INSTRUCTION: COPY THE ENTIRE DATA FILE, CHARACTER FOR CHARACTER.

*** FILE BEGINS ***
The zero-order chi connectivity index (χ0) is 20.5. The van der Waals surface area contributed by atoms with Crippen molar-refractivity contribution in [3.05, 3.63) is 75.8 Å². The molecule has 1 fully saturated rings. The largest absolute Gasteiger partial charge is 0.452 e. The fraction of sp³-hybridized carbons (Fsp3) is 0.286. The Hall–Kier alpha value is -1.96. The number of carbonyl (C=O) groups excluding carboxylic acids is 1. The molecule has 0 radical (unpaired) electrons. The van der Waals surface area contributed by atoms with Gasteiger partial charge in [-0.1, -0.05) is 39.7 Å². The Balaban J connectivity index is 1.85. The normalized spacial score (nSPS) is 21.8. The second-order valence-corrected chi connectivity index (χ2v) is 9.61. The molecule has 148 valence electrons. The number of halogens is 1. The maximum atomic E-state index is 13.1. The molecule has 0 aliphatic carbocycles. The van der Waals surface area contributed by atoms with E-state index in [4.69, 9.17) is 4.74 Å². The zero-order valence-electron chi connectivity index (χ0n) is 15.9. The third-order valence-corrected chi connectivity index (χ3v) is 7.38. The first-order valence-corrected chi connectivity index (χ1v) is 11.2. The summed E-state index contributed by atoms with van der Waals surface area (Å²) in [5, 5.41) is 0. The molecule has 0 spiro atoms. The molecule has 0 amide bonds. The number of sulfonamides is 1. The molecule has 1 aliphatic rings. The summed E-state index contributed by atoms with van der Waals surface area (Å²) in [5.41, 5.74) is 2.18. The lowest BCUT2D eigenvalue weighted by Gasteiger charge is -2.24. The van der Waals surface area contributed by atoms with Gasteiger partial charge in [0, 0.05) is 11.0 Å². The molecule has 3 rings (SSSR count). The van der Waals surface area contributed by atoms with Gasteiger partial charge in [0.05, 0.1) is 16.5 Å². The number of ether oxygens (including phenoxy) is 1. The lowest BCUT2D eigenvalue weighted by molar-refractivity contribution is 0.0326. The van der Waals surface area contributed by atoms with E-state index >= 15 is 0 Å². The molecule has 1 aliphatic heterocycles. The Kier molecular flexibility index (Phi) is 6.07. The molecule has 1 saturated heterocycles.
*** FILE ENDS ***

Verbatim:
The zero-order chi connectivity index (χ0) is 20.5. The van der Waals surface area contributed by atoms with Crippen molar-refractivity contribution in [3.05, 3.63) is 75.8 Å². The molecule has 1 fully saturated rings. The largest absolute Gasteiger partial charge is 0.452 e. The fraction of sp³-hybridized carbons (Fsp3) is 0.286. The Hall–Kier alpha value is -1.96. The number of carbonyl (C=O) groups excluding carboxylic acids is 1. The molecule has 0 radical (unpaired) electrons. The van der Waals surface area contributed by atoms with Gasteiger partial charge in [-0.1, -0.05) is 39.7 Å². The Balaban J connectivity index is 1.85. The normalized spacial score (nSPS) is 21.8. The second-order valence-corrected chi connectivity index (χ2v) is 9.61. The molecule has 148 valence electrons. The number of halogens is 1. The maximum atomic E-state index is 13.1. The molecule has 0 aliphatic carbocycles. The van der Waals surface area contributed by atoms with E-state index in [4.69, 9.17) is 4.74 Å². The zero-order valence-electron chi connectivity index (χ0n) is 15.9. The third-order valence-corrected chi connectivity index (χ3v) is 7.38. The first-order valence-corrected chi connectivity index (χ1v) is 11.2. The summed E-state index contributed by atoms with van der Waals surface area (Å²) in [5, 5.41) is 0. The molecule has 0 spiro atoms. The molecule has 0 amide bonds. The number of sulfonamides is 1. The molecule has 1 aliphatic rings. The summed E-state index contributed by atoms with van der Waals surface area (Å²) in [5.41, 5.74) is 2.18. The lowest BCUT2D eigenvalue weighted by Gasteiger charge is -2.24. The van der Waals surface area contributed by atoms with Gasteiger partial charge in [0, 0.05) is 11.0 Å². The molecule has 3 rings (SSSR count). The van der Waals surface area contributed by atoms with Gasteiger partial charge in [0.05, 0.1) is 16.5 Å². The number of ether oxygens (including phenoxy) is 1. The lowest BCUT2D eigenvalue weighted by molar-refractivity contribution is 0.0326. The van der Waals surface area contributed by atoms with E-state index >= 15 is 0 Å². The molecule has 1 aliphatic heterocycles. The Kier molecular flexibility index (Phi) is 6.07. The molecule has 1 saturated heterocycles.